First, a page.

The Master Street at the Metropolitan


I don’t know what the headmistress of the music school in Mester Street thought around the midst of the fifties, when a little girl, who started losing her milk teeth, knocked to her room and announced humbly, but resolutely that she would like to learn to play piano. Probably she liked this kind of self-determination, but the future didn’t come up in her mind. Hardly two decades later this girl will be a celebrated star of the most important opera stages, a worthy owner of countless valuable prizes (among them the Kossuth Prize), because of whom firemen have to be flung beside the security guards in many theaters: she had so great successes that the audience would destroy the theater. Telegraphically this would be Eva Marton’s career, but fortunately the age of the telegrams finished, so we can get acquainted with the greatest Hungarian diva of the recent decades in details, and – believe it – it will be very interesting.


- Did You always plan to become an opera singer with such kind of self-determination, that seems from this application to the music school?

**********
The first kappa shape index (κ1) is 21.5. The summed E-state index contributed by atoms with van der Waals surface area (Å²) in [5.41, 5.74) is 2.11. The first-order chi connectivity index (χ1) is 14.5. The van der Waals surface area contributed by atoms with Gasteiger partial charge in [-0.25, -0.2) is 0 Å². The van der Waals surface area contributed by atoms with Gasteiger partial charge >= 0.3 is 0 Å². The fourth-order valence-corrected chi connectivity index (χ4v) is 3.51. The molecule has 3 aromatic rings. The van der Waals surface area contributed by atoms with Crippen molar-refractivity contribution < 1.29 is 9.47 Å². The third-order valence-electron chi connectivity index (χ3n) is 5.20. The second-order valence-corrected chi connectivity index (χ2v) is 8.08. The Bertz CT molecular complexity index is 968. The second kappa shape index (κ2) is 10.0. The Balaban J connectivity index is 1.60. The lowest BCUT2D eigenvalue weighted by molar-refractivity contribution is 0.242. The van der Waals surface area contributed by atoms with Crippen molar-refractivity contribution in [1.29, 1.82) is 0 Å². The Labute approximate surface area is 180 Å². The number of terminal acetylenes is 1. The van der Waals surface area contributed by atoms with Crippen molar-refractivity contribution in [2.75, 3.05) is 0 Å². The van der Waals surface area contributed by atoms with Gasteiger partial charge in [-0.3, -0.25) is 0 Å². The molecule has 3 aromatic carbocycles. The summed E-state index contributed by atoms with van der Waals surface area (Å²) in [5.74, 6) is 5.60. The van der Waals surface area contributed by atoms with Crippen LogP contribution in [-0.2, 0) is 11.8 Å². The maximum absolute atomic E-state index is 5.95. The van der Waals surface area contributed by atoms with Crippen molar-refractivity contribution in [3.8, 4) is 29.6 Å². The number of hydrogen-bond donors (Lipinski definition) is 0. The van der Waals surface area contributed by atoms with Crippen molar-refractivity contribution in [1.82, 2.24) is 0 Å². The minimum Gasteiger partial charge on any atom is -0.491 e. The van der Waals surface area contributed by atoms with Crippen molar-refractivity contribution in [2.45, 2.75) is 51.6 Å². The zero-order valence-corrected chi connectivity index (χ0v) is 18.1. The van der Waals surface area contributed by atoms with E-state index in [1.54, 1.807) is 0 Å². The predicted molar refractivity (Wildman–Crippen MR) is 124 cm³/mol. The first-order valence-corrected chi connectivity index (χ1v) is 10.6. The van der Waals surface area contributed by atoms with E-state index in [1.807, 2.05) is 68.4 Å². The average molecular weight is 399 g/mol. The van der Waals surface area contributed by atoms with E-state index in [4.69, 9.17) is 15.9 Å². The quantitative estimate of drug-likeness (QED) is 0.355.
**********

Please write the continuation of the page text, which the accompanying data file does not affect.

- The most 10-year-old girls indulge in daydreaming about having a career as a famous mannequin, a film actress or a ballerina. I didn’t draw in my childhood that I would be an opera singer whatever happens, but it’s a fact that I performed wherever and whenever with pleasure. If there was a cricket near at hand, I stood up and I sang. Then in the primary school my singing teacher attracted the attention of this and told me, if I like to deal with the singing seriously, I have to learn to play piano and I have to learn solfège, because I can acquire the basic knowledge only in this way. In addition I had another motivation, too. Tibor Udvardy, a famous tenor of that age, lived in the next house. He was a very kind, open person; he always wore very elegant clothes and the people greeted him in the street and we, the children, while we was playing in the park between the two houses, through the opened window we listened his practice with a great pleasure. I thought what a magnificent thing could be the life of  an opera singer! Then, long after my childhood, when we sang together in Das Rheingold, we recalled this memory and he told that he always thought that I will be a ballerina because of my stature of my moving. So, subsequently I am happy that it hasn’t been realized.

- I think, every opera lover takes delight in this, but fortunately You “sang yourself” into the Music Academy and – regarding Your career – You had a direct way to become a world famous diva.